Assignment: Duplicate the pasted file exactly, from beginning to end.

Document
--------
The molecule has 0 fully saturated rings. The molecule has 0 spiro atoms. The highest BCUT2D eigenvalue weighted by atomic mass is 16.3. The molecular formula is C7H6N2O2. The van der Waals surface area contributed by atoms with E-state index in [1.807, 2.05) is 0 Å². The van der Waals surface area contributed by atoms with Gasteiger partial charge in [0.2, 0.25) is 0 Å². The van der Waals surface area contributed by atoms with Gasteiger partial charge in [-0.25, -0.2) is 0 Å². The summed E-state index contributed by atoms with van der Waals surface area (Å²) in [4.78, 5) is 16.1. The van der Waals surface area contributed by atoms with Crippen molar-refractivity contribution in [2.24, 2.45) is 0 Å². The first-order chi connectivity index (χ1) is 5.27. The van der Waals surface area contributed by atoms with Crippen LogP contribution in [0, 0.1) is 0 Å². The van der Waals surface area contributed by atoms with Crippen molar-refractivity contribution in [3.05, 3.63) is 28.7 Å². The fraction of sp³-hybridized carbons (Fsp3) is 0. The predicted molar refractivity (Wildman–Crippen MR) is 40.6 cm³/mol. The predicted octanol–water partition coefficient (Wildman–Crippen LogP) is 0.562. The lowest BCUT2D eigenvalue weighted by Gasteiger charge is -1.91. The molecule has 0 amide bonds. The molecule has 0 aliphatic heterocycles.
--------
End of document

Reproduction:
The molecule has 0 fully saturated rings. The molecule has 0 spiro atoms. The highest BCUT2D eigenvalue weighted by atomic mass is 16.3. The molecular formula is C7H6N2O2. The van der Waals surface area contributed by atoms with E-state index in [1.807, 2.05) is 0 Å². The van der Waals surface area contributed by atoms with Gasteiger partial charge in [0.2, 0.25) is 0 Å². The van der Waals surface area contributed by atoms with Gasteiger partial charge in [-0.25, -0.2) is 0 Å². The summed E-state index contributed by atoms with van der Waals surface area (Å²) in [4.78, 5) is 16.1. The van der Waals surface area contributed by atoms with Crippen molar-refractivity contribution in [2.24, 2.45) is 0 Å². The first-order chi connectivity index (χ1) is 5.27. The van der Waals surface area contributed by atoms with Crippen LogP contribution in [0, 0.1) is 0 Å². The van der Waals surface area contributed by atoms with Crippen molar-refractivity contribution in [3.05, 3.63) is 28.7 Å². The fraction of sp³-hybridized carbons (Fsp3) is 0. The predicted molar refractivity (Wildman–Crippen MR) is 40.6 cm³/mol. The predicted octanol–water partition coefficient (Wildman–Crippen LogP) is 0.562. The lowest BCUT2D eigenvalue weighted by Gasteiger charge is -1.91. The molecule has 0 amide bonds. The molecule has 0 aliphatic heterocycles.